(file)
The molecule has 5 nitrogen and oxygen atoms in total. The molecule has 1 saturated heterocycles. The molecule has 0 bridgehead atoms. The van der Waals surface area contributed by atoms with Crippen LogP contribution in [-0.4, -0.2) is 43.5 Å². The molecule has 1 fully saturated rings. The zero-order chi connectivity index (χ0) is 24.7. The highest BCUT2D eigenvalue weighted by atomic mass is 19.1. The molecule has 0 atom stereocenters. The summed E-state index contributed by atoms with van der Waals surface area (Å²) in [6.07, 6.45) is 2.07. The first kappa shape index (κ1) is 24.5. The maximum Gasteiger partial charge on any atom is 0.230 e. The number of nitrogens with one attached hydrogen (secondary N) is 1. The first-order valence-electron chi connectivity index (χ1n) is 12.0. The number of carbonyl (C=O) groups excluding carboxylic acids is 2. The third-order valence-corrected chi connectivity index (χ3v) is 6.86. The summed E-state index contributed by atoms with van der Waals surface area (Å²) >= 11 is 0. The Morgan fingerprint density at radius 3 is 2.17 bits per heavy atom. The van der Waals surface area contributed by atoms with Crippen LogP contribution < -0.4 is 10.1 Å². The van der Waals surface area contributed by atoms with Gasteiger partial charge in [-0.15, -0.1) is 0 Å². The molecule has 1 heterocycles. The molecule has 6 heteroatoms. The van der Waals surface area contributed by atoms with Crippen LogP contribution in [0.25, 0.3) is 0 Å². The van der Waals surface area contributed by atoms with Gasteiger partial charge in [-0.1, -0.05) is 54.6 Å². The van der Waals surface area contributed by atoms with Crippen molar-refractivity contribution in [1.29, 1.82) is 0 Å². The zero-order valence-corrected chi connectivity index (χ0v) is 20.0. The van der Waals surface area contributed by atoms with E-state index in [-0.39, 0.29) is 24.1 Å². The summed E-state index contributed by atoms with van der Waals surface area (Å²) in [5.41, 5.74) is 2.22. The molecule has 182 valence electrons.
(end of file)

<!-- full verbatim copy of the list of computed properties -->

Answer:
The molecule has 5 nitrogen and oxygen atoms in total. The molecule has 1 saturated heterocycles. The molecule has 0 bridgehead atoms. The van der Waals surface area contributed by atoms with Crippen LogP contribution in [-0.4, -0.2) is 43.5 Å². The molecule has 1 fully saturated rings. The zero-order chi connectivity index (χ0) is 24.7. The highest BCUT2D eigenvalue weighted by atomic mass is 19.1. The molecule has 0 atom stereocenters. The summed E-state index contributed by atoms with van der Waals surface area (Å²) in [6.07, 6.45) is 2.07. The first kappa shape index (κ1) is 24.5. The maximum Gasteiger partial charge on any atom is 0.230 e. The number of nitrogens with one attached hydrogen (secondary N) is 1. The first-order valence-electron chi connectivity index (χ1n) is 12.0. The number of carbonyl (C=O) groups excluding carboxylic acids is 2. The third-order valence-corrected chi connectivity index (χ3v) is 6.86. The summed E-state index contributed by atoms with van der Waals surface area (Å²) >= 11 is 0. The Morgan fingerprint density at radius 3 is 2.17 bits per heavy atom. The van der Waals surface area contributed by atoms with Crippen LogP contribution < -0.4 is 10.1 Å². The van der Waals surface area contributed by atoms with Gasteiger partial charge in [-0.15, -0.1) is 0 Å². The molecule has 1 heterocycles. The molecule has 6 heteroatoms. The van der Waals surface area contributed by atoms with Crippen LogP contribution in [0.25, 0.3) is 0 Å². The van der Waals surface area contributed by atoms with Gasteiger partial charge in [-0.1, -0.05) is 54.6 Å². The van der Waals surface area contributed by atoms with Crippen molar-refractivity contribution in [1.29, 1.82) is 0 Å². The zero-order valence-corrected chi connectivity index (χ0v) is 20.0. The van der Waals surface area contributed by atoms with E-state index in [-0.39, 0.29) is 24.1 Å². The summed E-state index contributed by atoms with van der Waals surface area (Å²) in [5.41, 5.74) is 2.22. The molecule has 182 valence electrons.